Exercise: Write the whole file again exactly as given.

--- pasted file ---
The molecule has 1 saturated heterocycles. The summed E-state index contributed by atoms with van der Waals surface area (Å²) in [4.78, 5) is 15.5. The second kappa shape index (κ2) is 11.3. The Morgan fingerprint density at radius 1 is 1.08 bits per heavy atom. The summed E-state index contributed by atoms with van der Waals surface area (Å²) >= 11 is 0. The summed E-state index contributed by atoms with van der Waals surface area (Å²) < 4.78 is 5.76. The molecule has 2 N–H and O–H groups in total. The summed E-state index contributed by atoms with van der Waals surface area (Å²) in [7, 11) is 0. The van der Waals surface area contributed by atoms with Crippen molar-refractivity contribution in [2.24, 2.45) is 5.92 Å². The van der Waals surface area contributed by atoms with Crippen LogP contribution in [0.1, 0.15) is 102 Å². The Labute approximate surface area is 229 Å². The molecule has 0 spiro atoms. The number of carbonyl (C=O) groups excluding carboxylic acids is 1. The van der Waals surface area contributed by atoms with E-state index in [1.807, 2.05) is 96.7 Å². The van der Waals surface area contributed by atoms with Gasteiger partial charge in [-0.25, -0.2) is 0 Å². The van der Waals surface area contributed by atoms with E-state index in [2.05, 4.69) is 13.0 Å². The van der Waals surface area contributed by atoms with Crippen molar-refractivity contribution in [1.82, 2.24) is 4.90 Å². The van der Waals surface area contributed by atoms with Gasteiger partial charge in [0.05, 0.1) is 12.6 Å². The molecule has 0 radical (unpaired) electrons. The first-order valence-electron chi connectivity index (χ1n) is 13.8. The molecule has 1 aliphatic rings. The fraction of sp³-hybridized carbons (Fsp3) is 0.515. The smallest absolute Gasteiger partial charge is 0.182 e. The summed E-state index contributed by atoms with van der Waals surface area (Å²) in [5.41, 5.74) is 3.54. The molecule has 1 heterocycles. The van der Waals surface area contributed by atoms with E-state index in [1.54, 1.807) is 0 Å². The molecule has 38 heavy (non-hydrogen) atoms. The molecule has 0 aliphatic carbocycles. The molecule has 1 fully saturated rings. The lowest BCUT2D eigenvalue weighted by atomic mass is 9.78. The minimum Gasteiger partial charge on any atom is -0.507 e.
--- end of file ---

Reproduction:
The molecule has 1 saturated heterocycles. The summed E-state index contributed by atoms with van der Waals surface area (Å²) in [4.78, 5) is 15.5. The second kappa shape index (κ2) is 11.3. The Morgan fingerprint density at radius 1 is 1.08 bits per heavy atom. The summed E-state index contributed by atoms with van der Waals surface area (Å²) >= 11 is 0. The summed E-state index contributed by atoms with van der Waals surface area (Å²) < 4.78 is 5.76. The molecule has 2 N–H and O–H groups in total. The summed E-state index contributed by atoms with van der Waals surface area (Å²) in [7, 11) is 0. The van der Waals surface area contributed by atoms with Crippen molar-refractivity contribution in [2.24, 2.45) is 5.92 Å². The van der Waals surface area contributed by atoms with Crippen LogP contribution in [0.1, 0.15) is 102 Å². The Labute approximate surface area is 229 Å². The molecule has 0 spiro atoms. The number of carbonyl (C=O) groups excluding carboxylic acids is 1. The van der Waals surface area contributed by atoms with E-state index in [1.807, 2.05) is 96.7 Å². The van der Waals surface area contributed by atoms with Gasteiger partial charge in [-0.25, -0.2) is 0 Å². The van der Waals surface area contributed by atoms with E-state index in [2.05, 4.69) is 13.0 Å². The van der Waals surface area contributed by atoms with Crippen molar-refractivity contribution in [1.82, 2.24) is 4.90 Å². The van der Waals surface area contributed by atoms with Gasteiger partial charge in [0.05, 0.1) is 12.6 Å². The molecule has 0 radical (unpaired) electrons. The first-order valence-electron chi connectivity index (χ1n) is 13.8. The molecule has 1 aliphatic rings. The fraction of sp³-hybridized carbons (Fsp3) is 0.515. The smallest absolute Gasteiger partial charge is 0.182 e. The summed E-state index contributed by atoms with van der Waals surface area (Å²) in [5.41, 5.74) is 3.54. The molecule has 1 heterocycles. The van der Waals surface area contributed by atoms with E-state index in [1.54, 1.807) is 0 Å². The molecule has 38 heavy (non-hydrogen) atoms. The molecule has 0 aliphatic carbocycles. The molecule has 1 fully saturated rings. The lowest BCUT2D eigenvalue weighted by atomic mass is 9.78. The minimum Gasteiger partial charge on any atom is -0.507 e.